Individuals who are outside for short periods of time with uncovered skin can get some of their Daily
Reference Intake of vitamin D through sun exposure.
Dr. Michael Holick, a well-known vitamin D expert, advises spending 20-30 minutes in the sun with
arms and legs exposed (not face) between the hours of 11 a.m. and 3 p.m. two to three times a week
from March through May and September through October, but only 15-20 minutes in July and
August when the sun in strongest. Apply sunscreen if outdoors for longer periods (Holick, 2010).
The American Academy of Dermatology advises that photoprotective measures be taken regarding
the use of sunscreen, whenever one is exposed to the sun (AAD, 2008).
Complete cloud cover reduces Ultra Violet (UV) energy by 50% (Wharton, 2003). UVB radiation
can penetrate through a window but does not produce vitamin D (Holick, 2005). Individuals with
limited sun exposure need to be sure to include good sources of vitamin D in their diet or take a
supplement.
Dietary Supplements
Two forms are important in humans: ergocalciferol (vitamin D2) and cholecalciferol (vitamin D3).
Vitamin D2 is synthesized by plants. The two forms have traditionally been regarded as equivalent
based on their ability to cure rickets. Both forms (as well as vitamin D in foods and from cutaneous
synthesis) effectively raise serum 25(OH)D levels (Cranney, Horsely, O'Donnell, Weiler, Ooi, &
Atkinson, et al., 2007). However, it appears that at nutritional doses, vitamins D2 and D3 are
equivalent, but at high doses vitamin D2 is less potent.
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Vitamin D Deficiency
Nutrient deficiencies are usually the result of dietary inadequacy, impaired absorption and use,
increased requirement, or increased excretion. Vitamin D-deficient diets are associated with milk
allergy, lactose intolerance, ovo-vegetarianism, and veganism (IOM Vit D, 2010).
Groups at Risk of Vitamin D Deficiency
Populations who may be at a high risk for vitamin D deficiencies include:
The elderly
Obese individuals
Exclusively breastfed infants
Those who have limited sun exposure
Individuals who have fat malabsorption syndromes or inflammatory bowel disease are at risk
People with dark skin
Conclusion
Scientific evidence indicates that calcium and vitamin D play key roles in bone health. The current
evidence does not support other benefits from vitamin D intake. Higher levels of vitamin D have not
been shown to confer greater benefits, and in fact, they have been linked to other problems,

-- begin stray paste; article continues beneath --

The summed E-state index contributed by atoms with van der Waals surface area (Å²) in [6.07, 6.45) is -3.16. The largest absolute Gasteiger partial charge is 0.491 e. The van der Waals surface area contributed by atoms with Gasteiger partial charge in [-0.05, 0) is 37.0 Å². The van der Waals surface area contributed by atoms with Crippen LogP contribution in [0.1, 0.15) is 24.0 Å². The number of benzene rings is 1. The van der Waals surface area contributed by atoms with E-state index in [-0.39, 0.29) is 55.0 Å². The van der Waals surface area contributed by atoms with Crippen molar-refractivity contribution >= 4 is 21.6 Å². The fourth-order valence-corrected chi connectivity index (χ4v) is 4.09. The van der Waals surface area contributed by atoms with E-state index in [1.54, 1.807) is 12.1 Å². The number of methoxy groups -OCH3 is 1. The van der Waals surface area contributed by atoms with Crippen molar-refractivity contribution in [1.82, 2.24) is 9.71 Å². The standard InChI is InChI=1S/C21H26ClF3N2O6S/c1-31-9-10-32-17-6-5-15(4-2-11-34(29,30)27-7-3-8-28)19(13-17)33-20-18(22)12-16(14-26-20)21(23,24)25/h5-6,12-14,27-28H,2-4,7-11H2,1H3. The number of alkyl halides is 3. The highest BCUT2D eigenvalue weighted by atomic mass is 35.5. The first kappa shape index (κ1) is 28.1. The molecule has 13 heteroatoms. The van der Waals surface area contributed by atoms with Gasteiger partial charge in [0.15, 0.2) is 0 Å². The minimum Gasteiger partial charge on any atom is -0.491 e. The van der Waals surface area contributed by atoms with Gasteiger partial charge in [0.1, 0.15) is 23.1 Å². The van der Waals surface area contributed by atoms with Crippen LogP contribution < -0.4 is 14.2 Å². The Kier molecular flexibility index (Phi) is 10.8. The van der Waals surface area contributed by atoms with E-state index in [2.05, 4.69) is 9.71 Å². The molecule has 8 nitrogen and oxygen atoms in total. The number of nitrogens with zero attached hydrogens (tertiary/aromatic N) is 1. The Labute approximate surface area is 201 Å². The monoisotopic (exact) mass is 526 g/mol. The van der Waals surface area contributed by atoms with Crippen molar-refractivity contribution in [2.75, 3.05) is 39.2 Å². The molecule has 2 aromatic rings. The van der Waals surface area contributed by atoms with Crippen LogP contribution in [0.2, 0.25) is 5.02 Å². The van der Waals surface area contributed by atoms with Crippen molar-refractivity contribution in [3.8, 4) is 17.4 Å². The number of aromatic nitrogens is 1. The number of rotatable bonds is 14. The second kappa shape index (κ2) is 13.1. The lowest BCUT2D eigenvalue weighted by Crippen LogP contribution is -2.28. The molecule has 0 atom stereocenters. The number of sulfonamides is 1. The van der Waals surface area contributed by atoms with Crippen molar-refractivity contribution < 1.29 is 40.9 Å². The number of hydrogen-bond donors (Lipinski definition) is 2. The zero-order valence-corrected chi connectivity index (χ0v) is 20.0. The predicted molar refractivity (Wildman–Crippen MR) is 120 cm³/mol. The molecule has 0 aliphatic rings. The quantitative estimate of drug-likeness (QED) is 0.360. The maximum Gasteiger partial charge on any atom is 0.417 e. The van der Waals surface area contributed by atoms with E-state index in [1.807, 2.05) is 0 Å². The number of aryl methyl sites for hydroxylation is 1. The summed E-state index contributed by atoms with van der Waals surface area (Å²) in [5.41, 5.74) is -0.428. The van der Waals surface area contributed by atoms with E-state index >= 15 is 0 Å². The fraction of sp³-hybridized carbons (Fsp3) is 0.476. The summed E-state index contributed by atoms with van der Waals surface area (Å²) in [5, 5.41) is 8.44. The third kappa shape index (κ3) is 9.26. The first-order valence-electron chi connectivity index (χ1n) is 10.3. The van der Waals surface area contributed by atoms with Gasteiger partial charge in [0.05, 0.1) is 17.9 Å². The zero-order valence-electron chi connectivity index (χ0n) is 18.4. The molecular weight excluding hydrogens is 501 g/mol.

challenging the concept that "more is better" (IOM, 2010). Extension professionals can play an
integral role in the health and wellness of the people they serve. When Extension professionals learn
the new Vitamin D RDA's and incorporate them into their programs, the education can go a long way
in reducing the risk of disease and improving the health of Americans.
References
American Academy of Dermatology. (2008). Position statement on vitamin D.
Cranney, C., Horsely, T., O'Donnell, S., Weiler, H., Ooi, D., Atkinson, S., Ward, L., Moher, D.,
Hanley, D., Fang, M., Yazdi, F., Garritty, C., Sampson, M., Barrowman, N., Tsetsvadze, A., &
Mamaladze, V. (2007). Effectiveness and safety of vitamin D. Evidence Report/Technology
Assessment No. 158 prepared by the University of Ottawa Evidence-based Practice Center under
Contract No. 290-02.0021. AHRQ Publication No. 07-E013. Rockville, MD: Agency for Healthcare
Research and Quality.
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Holick, M. (2010). The vitamin D solution: A 3-step strategy to cure our most common health
problem. Hudson Street Press. Penguin Group, USA.
Holick, M. F. (2007). Vitamin D deficiency. New England Journal of Medicine. 357, 266-81.
Holick, M. F. (2005). Photobiology of vitamin D. In: Feldman, D., Pike, J.W., & Glorieux, F.H., eds.
Vitamin D, Second Edition, Volume I. Burlington, MA: Elsevier.
Institute of Medicine, Food and Nutrition Board. (2010). Dietary reference intakes for calcium and
vitamin D. Washington, DC: National Academy Press.
Institute of Medicine. (2010). Dietary Reference intakes for calcium and vitamin D. Report Brief.
November. Institute of Medicine. Washington, DC.
Siewe, Y. J. (2001). Empowering Cooperative Extension educators for heart health education.
Journal of Extension. [On-Line], 39(3) Article 3T0T5. Available at: http://www.joe.org/joe/2001june
/tt5.php
Wharton. B., & Bishop, N. (2003). Rickets. Lancet. 362, 1389-400.